When it comes to hosting SQL Server in the public cloud, there are two major options.
Customers can choose just one or both, as each is designed for different SQL workloads and fit into Microsoft’s platform a different way.
In order to choose the right route for your application workload, you’ll want to match your business requirements with the benefits and capabilities of these two options. But first, know that if you choose a cloud path, you don’t have to be all in the cloud. Same goes for an on-premises direction. A hybrid cloud option, which means having part of your data centers in the cloud while keeping a select workloads on-premises, is what most businesses choose and what Microsoft’s cloud platform is built for.
The diagram below, courtesy of Microsoft Azure, shows the relation of cloud options to the level of administration you have over the infrastructure and the degree of cost efficiency:
The public cloud options (represented in blue) are outlined below, starting with…
SQL Database is hosted, and maintained by Microsoft. This Azure cloud platform is categorized as Software-as-a-Service (SaaS) or Platform as a Service (PaaS) and offers a few desirable features to help companies scale efficiently. First of which is cost flexibility. Users pay as they go, scaling up or down for more power and little interruption. You can also develop directly on the service using Azure's built-in features and functionality.
In addition to lowering the overall cost of running multiple databases, SQL Database reduces ongoing administration costs because you don’t need a full IT team to manage any virtual machines, operating systems, or database software.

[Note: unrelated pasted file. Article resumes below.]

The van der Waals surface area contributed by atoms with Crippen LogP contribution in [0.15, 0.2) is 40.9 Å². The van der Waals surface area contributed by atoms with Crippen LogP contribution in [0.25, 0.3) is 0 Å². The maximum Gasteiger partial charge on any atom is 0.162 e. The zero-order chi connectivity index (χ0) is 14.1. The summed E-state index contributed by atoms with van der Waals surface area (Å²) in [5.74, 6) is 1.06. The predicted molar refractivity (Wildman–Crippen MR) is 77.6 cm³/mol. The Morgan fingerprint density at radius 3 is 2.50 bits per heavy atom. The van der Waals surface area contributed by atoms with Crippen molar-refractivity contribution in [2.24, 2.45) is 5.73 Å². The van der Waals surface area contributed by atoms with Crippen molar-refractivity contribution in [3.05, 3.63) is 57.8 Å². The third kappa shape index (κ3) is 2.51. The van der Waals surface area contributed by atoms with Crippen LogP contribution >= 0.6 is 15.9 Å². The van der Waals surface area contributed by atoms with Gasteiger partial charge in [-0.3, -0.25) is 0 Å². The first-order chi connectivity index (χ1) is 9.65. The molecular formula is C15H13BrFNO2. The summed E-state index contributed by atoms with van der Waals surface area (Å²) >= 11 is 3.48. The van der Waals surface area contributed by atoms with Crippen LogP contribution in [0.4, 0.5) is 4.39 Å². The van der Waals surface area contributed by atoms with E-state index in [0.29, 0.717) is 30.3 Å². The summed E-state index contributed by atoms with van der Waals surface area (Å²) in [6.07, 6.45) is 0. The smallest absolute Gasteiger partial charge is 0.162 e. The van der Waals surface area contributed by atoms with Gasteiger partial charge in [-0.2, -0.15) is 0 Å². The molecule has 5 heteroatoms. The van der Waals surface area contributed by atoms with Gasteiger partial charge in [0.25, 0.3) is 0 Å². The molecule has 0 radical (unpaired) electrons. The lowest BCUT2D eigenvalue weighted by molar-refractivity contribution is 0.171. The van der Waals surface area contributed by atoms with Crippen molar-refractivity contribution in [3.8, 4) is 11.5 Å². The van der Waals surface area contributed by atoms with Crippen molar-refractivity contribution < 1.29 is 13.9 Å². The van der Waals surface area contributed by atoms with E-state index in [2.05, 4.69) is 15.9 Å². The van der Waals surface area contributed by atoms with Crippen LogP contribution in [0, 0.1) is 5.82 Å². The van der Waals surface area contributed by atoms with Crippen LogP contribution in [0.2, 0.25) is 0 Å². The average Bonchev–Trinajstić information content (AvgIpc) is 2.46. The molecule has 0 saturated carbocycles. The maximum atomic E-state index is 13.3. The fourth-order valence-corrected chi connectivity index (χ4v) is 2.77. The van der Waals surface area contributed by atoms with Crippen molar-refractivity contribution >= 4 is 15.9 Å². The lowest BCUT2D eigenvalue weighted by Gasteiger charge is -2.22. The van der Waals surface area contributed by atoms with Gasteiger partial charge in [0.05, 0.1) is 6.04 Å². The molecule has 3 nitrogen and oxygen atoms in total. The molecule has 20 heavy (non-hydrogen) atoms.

SQL Database is sold as a service, not with a license. In order to limit your cost exposure, clients will need to manage and monitor what is in use along with what can be scaled back to reduce subscription fees.
With SQL Database, you can continue to administer your database, but Microsoft takes care of the underlying hardware, can replicate data to provide high availability, configures and upgrades the database software, manages load balancing, and does transparent failover if there is a server failure. Ultimately, taking away the time-consuming administration duties.
SQL Server on Azure VMs allows you to run SQL Server inside a virtual machine in the cloud. This falls under the Infrastructure as a Service (IaaS) category and is meant to extend on premise SQL Server applications to the cloud.
If you already have a full-time IT staff and need administrative rights, yet desire a fully customizable setup, SQL Server on Azure VMs is optimized exactly for your scenario.
Traditional SQL Server licensing is available for SQL Server on Azure VMs. Customers with current software assurance have the ability to run use that license to cover their instances of SQL within Azure. If there is a workload running full time, it is typically less expensive to purchase the SQL than to subscribe to it in scenario 1.
SQL Server on Azure VMs makes it possible to keep control over database location down to the location of the disk. You can upgrade on your own schedule.
When deciding what public cloud option is right for you, assess your situation first and determine which workloads fit which cloud scenarios best. Keep in mind that you may want to reuse licensing that may already be used to run the same workload on premises.
Whatever your situation, Interlink can help you determine the best fit and then take the right next steps from there. Contact Interlink.